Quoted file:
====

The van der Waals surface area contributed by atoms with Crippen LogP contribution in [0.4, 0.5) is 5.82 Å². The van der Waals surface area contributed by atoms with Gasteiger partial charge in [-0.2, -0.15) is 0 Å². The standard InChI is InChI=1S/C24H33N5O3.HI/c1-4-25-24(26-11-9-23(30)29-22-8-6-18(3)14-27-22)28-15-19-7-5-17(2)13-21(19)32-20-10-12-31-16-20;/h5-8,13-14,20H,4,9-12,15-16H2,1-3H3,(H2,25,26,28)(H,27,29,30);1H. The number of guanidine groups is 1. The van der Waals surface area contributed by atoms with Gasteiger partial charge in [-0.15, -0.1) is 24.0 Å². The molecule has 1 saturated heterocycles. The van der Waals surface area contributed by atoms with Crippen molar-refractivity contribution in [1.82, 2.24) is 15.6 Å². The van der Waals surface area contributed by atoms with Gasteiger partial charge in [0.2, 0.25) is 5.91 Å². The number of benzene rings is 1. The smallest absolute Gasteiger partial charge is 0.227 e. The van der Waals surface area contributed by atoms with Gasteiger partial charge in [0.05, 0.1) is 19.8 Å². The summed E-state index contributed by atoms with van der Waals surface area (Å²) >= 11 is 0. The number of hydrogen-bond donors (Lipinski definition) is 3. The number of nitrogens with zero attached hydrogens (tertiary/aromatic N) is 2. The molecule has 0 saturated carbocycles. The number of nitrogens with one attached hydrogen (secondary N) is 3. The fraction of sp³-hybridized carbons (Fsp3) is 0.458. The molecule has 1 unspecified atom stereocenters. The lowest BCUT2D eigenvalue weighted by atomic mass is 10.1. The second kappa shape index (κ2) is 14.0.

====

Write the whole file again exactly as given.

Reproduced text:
The van der Waals surface area contributed by atoms with Crippen LogP contribution in [0.4, 0.5) is 5.82 Å². The van der Waals surface area contributed by atoms with Gasteiger partial charge in [-0.2, -0.15) is 0 Å². The standard InChI is InChI=1S/C24H33N5O3.HI/c1-4-25-24(26-11-9-23(30)29-22-8-6-18(3)14-27-22)28-15-19-7-5-17(2)13-21(19)32-20-10-12-31-16-20;/h5-8,13-14,20H,4,9-12,15-16H2,1-3H3,(H2,25,26,28)(H,27,29,30);1H. The number of guanidine groups is 1. The van der Waals surface area contributed by atoms with Gasteiger partial charge in [-0.15, -0.1) is 24.0 Å². The molecule has 1 saturated heterocycles. The van der Waals surface area contributed by atoms with Crippen molar-refractivity contribution in [1.82, 2.24) is 15.6 Å². The van der Waals surface area contributed by atoms with Gasteiger partial charge in [0.2, 0.25) is 5.91 Å². The number of benzene rings is 1. The smallest absolute Gasteiger partial charge is 0.227 e. The van der Waals surface area contributed by atoms with Gasteiger partial charge in [0.05, 0.1) is 19.8 Å². The summed E-state index contributed by atoms with van der Waals surface area (Å²) >= 11 is 0. The number of hydrogen-bond donors (Lipinski definition) is 3. The number of nitrogens with zero attached hydrogens (tertiary/aromatic N) is 2. The molecule has 0 saturated carbocycles. The number of nitrogens with one attached hydrogen (secondary N) is 3. The fraction of sp³-hybridized carbons (Fsp3) is 0.458. The molecule has 1 unspecified atom stereocenters. The lowest BCUT2D eigenvalue weighted by atomic mass is 10.1. The second kappa shape index (κ2) is 14.0.